Tuesday, June 11, 2013

So You Think You Can dance - 10x05 "Auditions #5"

Note: Yes, I know the VEAGS episode already aired, but I got far enough with this post that I don't want to consign it to the cobwebs, so on the policy of better-late-than-never:
Strange thing that's happened: over the course of this audition tour, I've begun to develop an appreciation for the contemporary dancers, both male and female. I'm personally rather astonished, as I've been vocal about the overabundance of contemporary on the show, but for a specific type of dancer, I'm not dismissing them out of hand. (I think my recent exploration of ballet has sharpened or inoculated my taste here.)

The prime example in this episode is Nico Greetham, AKA Billy Bell redux. Why? Because of his attention to the music, which itself is from a genre that's not typical for this show's version of contemporary. (Of course, the song -- Ólafur Arnalds' "Brotsjór" -- has been used on SYTYCD before). In addition to his musicality, he broadens the idiom of SYTYCD-style contemporary (just like Billy) to include more than the by now rote competition moves, and even throws in some baffling non sequiturs (just like Billy) with that come-hither "HELLO SAILOR" wave (I'm thinking of Billy's, uh, dice rolling gesture, which happens way back here.)

(The worst part of his audition, however, comes afterwards, when Mary, hearing his mom call him "papi," seems to render the term of endearment as "puppy" with an unidentifiable, Pacino-in-Scarface accent. I guess she and her schtick have reached a point where she can say anything, no matter how culturally insensitive, and we just shrug at her like the racist grandparent we tolerate because what hope or point is there in trying to rehabilitate them?)

Following Nico is Novien Yarber, the guy in the beanie who had the outward aspect of a hip-hop dancer but who pulls out extensions like crazy and aims to show the masculine side contemporary. I've noticed whiffs of criticism about the quality of his choreography, which explains why I'm not nearly as bowled over by him as I was with Nick Muckleroy, but anyone who breaks out of the competition mold is going to grab my attention in a big way.

Then there's Jenna Johnson, she of the lethal legs with the roundhouse that could've killed her partner and a few other exhibitions of flexibility and extension. As impressive as those tricks are, her routine is a short one, and also cha-cha, which I'm over. Also? The shaping of her eyebrows bugs me. I'm sad to say this last point is a non-trivial complaint, because they're what's keeping me from going all in for this:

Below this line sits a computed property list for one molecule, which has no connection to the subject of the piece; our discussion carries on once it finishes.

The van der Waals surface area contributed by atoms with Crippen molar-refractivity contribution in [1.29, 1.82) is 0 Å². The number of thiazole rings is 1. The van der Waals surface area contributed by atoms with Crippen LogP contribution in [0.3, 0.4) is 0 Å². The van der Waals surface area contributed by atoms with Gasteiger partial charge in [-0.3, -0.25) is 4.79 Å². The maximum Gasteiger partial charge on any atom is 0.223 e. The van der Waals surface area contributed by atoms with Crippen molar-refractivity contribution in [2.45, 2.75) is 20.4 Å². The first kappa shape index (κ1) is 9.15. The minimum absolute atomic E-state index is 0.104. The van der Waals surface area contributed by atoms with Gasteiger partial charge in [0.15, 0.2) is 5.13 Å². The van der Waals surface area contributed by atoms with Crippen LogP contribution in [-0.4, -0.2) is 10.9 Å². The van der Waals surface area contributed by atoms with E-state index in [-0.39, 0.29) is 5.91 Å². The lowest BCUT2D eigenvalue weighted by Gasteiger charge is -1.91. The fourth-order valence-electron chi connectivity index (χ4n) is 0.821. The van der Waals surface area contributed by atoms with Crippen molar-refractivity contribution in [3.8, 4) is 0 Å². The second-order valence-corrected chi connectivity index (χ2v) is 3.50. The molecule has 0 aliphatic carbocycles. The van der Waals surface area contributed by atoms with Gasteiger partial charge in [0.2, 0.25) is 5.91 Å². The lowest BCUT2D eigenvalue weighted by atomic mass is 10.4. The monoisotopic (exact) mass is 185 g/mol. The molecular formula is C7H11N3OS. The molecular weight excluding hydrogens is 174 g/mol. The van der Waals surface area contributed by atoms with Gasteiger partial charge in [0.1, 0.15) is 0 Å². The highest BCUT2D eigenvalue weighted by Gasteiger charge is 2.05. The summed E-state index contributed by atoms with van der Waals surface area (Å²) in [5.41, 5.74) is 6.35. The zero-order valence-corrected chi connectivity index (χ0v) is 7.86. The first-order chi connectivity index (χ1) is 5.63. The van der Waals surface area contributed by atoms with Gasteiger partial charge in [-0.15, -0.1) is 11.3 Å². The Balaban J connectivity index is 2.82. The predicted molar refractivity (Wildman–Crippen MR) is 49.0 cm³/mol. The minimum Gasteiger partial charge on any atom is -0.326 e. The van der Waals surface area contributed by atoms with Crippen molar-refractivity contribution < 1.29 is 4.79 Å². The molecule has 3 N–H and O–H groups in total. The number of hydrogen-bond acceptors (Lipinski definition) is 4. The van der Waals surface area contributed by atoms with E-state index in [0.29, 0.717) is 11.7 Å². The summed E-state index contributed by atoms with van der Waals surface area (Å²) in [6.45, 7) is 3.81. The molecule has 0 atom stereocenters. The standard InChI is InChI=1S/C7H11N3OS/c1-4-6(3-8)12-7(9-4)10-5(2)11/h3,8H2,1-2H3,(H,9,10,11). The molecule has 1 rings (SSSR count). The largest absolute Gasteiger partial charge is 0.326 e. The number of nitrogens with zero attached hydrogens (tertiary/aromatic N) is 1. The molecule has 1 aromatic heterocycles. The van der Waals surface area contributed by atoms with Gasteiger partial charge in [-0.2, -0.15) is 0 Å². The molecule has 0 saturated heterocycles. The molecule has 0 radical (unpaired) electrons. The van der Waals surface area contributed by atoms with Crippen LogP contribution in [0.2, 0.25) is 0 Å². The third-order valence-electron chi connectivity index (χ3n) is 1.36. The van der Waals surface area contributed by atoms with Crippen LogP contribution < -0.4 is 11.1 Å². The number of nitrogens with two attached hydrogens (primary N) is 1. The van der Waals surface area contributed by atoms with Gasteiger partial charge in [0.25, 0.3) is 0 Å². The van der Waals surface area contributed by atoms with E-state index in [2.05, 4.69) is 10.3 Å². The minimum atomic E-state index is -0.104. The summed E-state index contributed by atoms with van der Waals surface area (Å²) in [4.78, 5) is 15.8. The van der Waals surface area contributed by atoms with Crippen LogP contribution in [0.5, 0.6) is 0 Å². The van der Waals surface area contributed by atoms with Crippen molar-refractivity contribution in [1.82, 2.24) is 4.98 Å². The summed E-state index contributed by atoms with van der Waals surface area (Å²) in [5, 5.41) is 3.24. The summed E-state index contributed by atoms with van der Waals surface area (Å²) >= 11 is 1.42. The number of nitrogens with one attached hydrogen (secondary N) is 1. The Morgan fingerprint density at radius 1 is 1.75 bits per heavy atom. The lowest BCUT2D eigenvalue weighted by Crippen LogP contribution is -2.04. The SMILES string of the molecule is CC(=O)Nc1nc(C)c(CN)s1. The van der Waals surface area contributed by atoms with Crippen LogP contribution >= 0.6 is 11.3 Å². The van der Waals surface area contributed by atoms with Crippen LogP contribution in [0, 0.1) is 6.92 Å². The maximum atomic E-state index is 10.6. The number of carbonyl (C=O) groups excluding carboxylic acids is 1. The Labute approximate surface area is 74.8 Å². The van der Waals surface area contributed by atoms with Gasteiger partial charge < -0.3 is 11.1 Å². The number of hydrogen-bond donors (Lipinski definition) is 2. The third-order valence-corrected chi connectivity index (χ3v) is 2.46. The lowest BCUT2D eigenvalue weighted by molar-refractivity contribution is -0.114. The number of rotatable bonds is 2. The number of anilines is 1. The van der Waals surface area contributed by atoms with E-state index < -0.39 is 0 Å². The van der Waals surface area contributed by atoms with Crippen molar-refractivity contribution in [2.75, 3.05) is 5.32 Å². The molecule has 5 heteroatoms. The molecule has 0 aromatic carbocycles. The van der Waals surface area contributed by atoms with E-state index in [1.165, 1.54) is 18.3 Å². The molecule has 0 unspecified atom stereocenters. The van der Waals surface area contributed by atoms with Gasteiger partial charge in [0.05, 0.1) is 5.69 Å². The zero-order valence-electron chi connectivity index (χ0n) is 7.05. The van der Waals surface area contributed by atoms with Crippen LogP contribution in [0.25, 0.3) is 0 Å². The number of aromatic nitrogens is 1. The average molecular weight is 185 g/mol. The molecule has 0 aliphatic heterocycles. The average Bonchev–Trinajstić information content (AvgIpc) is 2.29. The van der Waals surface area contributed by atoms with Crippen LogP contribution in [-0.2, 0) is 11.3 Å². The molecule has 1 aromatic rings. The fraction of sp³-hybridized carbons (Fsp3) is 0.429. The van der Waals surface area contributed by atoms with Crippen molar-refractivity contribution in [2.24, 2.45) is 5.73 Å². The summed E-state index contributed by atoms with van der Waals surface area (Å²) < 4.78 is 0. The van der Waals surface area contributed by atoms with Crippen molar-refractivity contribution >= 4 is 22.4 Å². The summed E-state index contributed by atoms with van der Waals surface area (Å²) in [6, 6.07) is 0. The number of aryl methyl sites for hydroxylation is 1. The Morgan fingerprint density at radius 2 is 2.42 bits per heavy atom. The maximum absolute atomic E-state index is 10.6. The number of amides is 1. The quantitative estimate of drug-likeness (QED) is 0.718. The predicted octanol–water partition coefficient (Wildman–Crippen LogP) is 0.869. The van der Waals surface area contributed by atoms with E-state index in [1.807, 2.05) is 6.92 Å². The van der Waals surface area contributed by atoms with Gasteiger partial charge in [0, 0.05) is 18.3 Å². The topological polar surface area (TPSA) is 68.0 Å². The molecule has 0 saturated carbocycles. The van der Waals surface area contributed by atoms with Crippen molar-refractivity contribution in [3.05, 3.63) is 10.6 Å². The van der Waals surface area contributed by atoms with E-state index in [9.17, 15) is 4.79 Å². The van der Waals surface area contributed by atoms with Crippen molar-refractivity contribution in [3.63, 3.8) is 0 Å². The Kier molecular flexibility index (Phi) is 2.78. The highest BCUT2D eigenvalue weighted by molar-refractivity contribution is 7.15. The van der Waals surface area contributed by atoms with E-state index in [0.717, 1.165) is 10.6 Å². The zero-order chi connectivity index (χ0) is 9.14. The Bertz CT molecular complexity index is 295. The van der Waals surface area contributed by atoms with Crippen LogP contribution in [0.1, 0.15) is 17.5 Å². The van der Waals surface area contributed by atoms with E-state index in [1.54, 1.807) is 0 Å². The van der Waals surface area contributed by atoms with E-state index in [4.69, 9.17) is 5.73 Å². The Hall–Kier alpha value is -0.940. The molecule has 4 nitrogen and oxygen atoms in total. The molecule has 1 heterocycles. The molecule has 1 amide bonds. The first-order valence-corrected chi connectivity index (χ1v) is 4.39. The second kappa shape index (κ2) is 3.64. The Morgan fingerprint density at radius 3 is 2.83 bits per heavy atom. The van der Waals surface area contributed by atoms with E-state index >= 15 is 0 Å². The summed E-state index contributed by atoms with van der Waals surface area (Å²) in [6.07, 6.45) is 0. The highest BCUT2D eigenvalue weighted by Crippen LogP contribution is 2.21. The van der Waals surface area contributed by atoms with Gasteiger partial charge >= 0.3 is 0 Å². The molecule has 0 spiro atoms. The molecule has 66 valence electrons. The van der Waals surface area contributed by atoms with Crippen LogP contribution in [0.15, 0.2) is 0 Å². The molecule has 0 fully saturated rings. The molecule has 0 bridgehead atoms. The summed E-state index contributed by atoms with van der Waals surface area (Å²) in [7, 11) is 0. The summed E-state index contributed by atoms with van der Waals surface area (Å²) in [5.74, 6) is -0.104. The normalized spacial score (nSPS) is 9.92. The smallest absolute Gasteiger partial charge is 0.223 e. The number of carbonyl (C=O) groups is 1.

The two of them should get a spin-off where they just hang out and talk about how boys are stupid... but only after Jenna tweezes the brows. 

At the outer edges of partner dancing, Isabel Freiberger (not to be confused with trapeze artist Elyse Frelinger -- I have trouble keeping the two names separate in my mind) brings the best salsa we've seen in this audition tour (of course, that's not necessarily saying a lot). What's key is that unlike Katlyn Rodriguez from last week, she has the benefit of a regular partner and what I assume is a familiar go-to routine, so that it looks big, polished, and spectacular. Also, she wears a sensible costume, even if she makes me want to cover my eyes when I saw her dancing on the pavement outside in her dance shoes (and her partner as well).

At least she's wearing her heel protectors!

Shame she loses her timing so badly in the choreography round.

Shanshan Qiao-Rothlisberger
Unless she's got money to burn, the fact that she has a fringed (not tassled!) dress suggests that she's got more than a bit of Latin training in her bag bowl of tricks. Also, judging by her decent throwing arm, I think she's got football training too. 

Oh, and a guy called Gerald Bluprint. Good heavens, he may be too modest and diplomatic to say he's better than Cyrus, so I'll say it. (Of course, I'll reiterate that I've noted more than once that I liked the other Dragon House guys more than Cyrus last year.) Rumblings about him reached me before this episode, but I thought they were talking about Blueprint Cru, and that, perhaps, my boo Thien-Linh was trying out. Which would've been awesome! But Bluprint... well, you have eyes:

He isn't the only hip-hop standout -- popper (jooker?) Larry Booze's audition is all around brilliant. I love the song (I do believe the first T-Pain track I've ever heard), and his swinging door lives up to the status of a signature move. Dancers like him are what the audition phase should be about: brilliant flashes of genius who may not translate to the parameters of the show but who deserve a moment in the spotlight. We don't get enough of that by any reckoning, but when we do:

As Lacey might say: SHUT THE FRONT DOOR.

I could do with much less Wayne Brady, who has perfected the art sounding classy while saying nothing of substance.

I see that TPTB consider Zooey Deschanel's guest judge stint last season such a rousing critical success that they decided to invite one of her lesser New Girl co-stars to serve in a capacity that actually has influence on the proceedings of the competition. This sounds like a wonderful idea, like mango chutney!


momo said...

Caught up on the show, now catching up on your blogging! thanks, as usual.
I'm so glad we are seeing less ugly stunt-audition schtick, and more dancing. Yes, they hoke it up in the intro packages, but I've just been watching the audition clips without a lot of the build-up, fewer moments of *face-palm*

Leee said...

Hi! Nice to see you back.

Provisionally speaking, I also think that this season seems higher quality than recent seasons, at least the dancers themselves.